“It’s not jujitsu. Also, I don’t think I’d be able to shoot anyone,” Lily said.
“You don’t have to,” Elizaveta said.
“We could also get arrested for it,” Kat pointed out.
Elizaveta nodded. “That’s true.”
“So what is Feliks like?" Lily asked a couple minutes. "I think we should probably know a little bit about him, right?"
"Yeah," Elizaveta said. She launched into a story about Feliks involving a water hose and several dozen pastry vendors which turned out to be more funny if you'd been there in person. After getting no laughs from Kat or Lily, she just told them little random things about him.
And then it was boarding time and they had to wait in line for a few minutes and then they were on the plane and time started to blur because all Elizaveta could think about was that they were finally going to see Feliks.
The flight passed surprisingly quickly. She listened to her favorite playlist on repeat until she couldn’t stand it, ate, and read three books. Then they were in Russia.
They got their bows from baggage claim and hailed a taxi. The driver was a friendly man somewhere in his sixties who only spoke German, Norwegian, Italian, Mandarin, and Spanish - no Russian or English. Luckily for them, Kat spoke Mandarin, because of her Chinese grandparents, so instead of Elizaveta translating as she thought it would be, it was Kat. They gave him Feliks’s address and off they drove.
“Imagine that,” Elizaveta muttered to Lily. “A taxi driver in Russia who doesn’t speak Russian or English.”
“I forgot Kat spoke Mandarin,” Lily murmured back, smiling as she watched Kat chat up a storm.
It was only half an hour in the car to Feliks’s house. They paid the driver, Kat said something to him in Mandarin that they both laughed about for a good minute, and then they were out of the car standing in Feliks’s driveway. A light layer of snow covered everything in the neighborhood. It felt like home.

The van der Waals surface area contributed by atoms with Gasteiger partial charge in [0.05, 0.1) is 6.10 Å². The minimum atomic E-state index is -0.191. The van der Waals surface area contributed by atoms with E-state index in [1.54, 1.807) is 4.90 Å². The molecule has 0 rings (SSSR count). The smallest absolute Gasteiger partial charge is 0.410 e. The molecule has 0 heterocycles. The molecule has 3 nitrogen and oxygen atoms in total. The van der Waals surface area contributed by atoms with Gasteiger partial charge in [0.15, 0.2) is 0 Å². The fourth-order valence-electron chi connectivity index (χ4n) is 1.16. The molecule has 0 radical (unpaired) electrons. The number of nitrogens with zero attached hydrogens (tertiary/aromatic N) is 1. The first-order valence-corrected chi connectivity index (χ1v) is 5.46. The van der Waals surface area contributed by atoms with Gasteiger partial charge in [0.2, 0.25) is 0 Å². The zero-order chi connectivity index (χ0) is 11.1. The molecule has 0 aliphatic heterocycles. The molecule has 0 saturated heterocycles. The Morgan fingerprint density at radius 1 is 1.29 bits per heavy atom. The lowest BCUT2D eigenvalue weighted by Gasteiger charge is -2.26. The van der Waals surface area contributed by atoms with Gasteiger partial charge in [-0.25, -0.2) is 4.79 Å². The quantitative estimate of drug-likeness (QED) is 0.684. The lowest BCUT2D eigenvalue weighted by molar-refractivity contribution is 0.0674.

A cluster of butterflies had slowly been forming in Elizaveta’s stomach on the car ride and now it was a full-tilt pterodactyl roller coaster, complete with loop-de-loops and the vertical drop. She was going to see Feliks again. It had been six months since she’d seen his face in person. There was Skype, but the time differences made it hard to communicate that way, and there was always so much lag.
“You excited?” Lily asked, breaking the silence of the cold night.
Elizaveta’s gaze strayed to the house to the left, her old house. She hadn’t really paid attention to who had moved in, but her parents had said something about a young family. She could see glow in the dark stars on the ceiling of her old bedroom. They were a lot brighter and newer than the ones she'd had.
She looked back at Feliks’s house. The light in the front window was on, but Feliks’s wasn’t. It was only about ten o’clock.
That only strengthened the feeling that something was wrong - he should still be awake. She marched up the driveway, only realizing when she got to the garage that she hadn’t answered Lily's question.
She turned and hurried up the front walk, not waiting for Kat and Lily before ringing the doorbell. She listened for footsteps, but there was nothing.
“Elizaveta, jeez,” Kat said as she and Lily jogged up. “Where’s the fire?”
There was a faint whump as Lily elbowed her in the ribs.
Elizaveta rang the doorbell again. “Feliks’s light is out. He never goes to sleep before eleven.”
“Dude,” Kat said. “He could have changed his sleeping habits.”
“No!” Elizaveta spun. “You don’t understand! He can not go to sleep before eleven, it is physically impossible for him! He can’t just change his sleeping habits on a whim!”
“Okay, okay,” Lily said, stepping between them. Seeing as she was half a head shorter than them, it didn’t do a whole lot, because they could still glare at each other, but it worked.
Elizaveta spun back to the door and pounded on it three times. “Mrs. Vasiliev!”
Memories drifted through her head, memories of doing this exact thing five years ago when Feliks had broken his leg at the park and she’d practically carried him home. She’d been scared then, but it was nothing on how terrified she was now.